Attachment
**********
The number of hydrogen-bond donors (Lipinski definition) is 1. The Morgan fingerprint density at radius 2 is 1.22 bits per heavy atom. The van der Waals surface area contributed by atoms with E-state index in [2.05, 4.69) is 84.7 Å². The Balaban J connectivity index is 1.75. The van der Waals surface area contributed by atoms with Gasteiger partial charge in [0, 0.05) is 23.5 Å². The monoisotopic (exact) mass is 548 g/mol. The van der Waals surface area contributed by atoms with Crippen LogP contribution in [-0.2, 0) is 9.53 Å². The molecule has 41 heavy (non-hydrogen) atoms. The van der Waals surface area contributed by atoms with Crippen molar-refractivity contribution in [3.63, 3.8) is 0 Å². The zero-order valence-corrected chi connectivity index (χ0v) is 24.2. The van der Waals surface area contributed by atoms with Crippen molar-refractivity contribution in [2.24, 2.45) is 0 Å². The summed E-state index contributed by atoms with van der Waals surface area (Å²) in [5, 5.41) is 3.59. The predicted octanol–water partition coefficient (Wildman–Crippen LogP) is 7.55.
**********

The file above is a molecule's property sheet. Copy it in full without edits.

The number of hydrogen-bond donors (Lipinski definition) is 1. The Morgan fingerprint density at radius 2 is 1.22 bits per heavy atom. The van der Waals surface area contributed by atoms with E-state index in [2.05, 4.69) is 84.7 Å². The Balaban J connectivity index is 1.75. The van der Waals surface area contributed by atoms with Gasteiger partial charge in [0, 0.05) is 23.5 Å². The monoisotopic (exact) mass is 548 g/mol. The van der Waals surface area contributed by atoms with Crippen LogP contribution in [-0.2, 0) is 9.53 Å². The molecule has 41 heavy (non-hydrogen) atoms. The van der Waals surface area contributed by atoms with Crippen molar-refractivity contribution in [3.63, 3.8) is 0 Å². The zero-order valence-corrected chi connectivity index (χ0v) is 24.2. The van der Waals surface area contributed by atoms with Crippen molar-refractivity contribution in [2.24, 2.45) is 0 Å². The summed E-state index contributed by atoms with van der Waals surface area (Å²) in [5, 5.41) is 3.59. The predicted octanol–water partition coefficient (Wildman–Crippen LogP) is 7.55.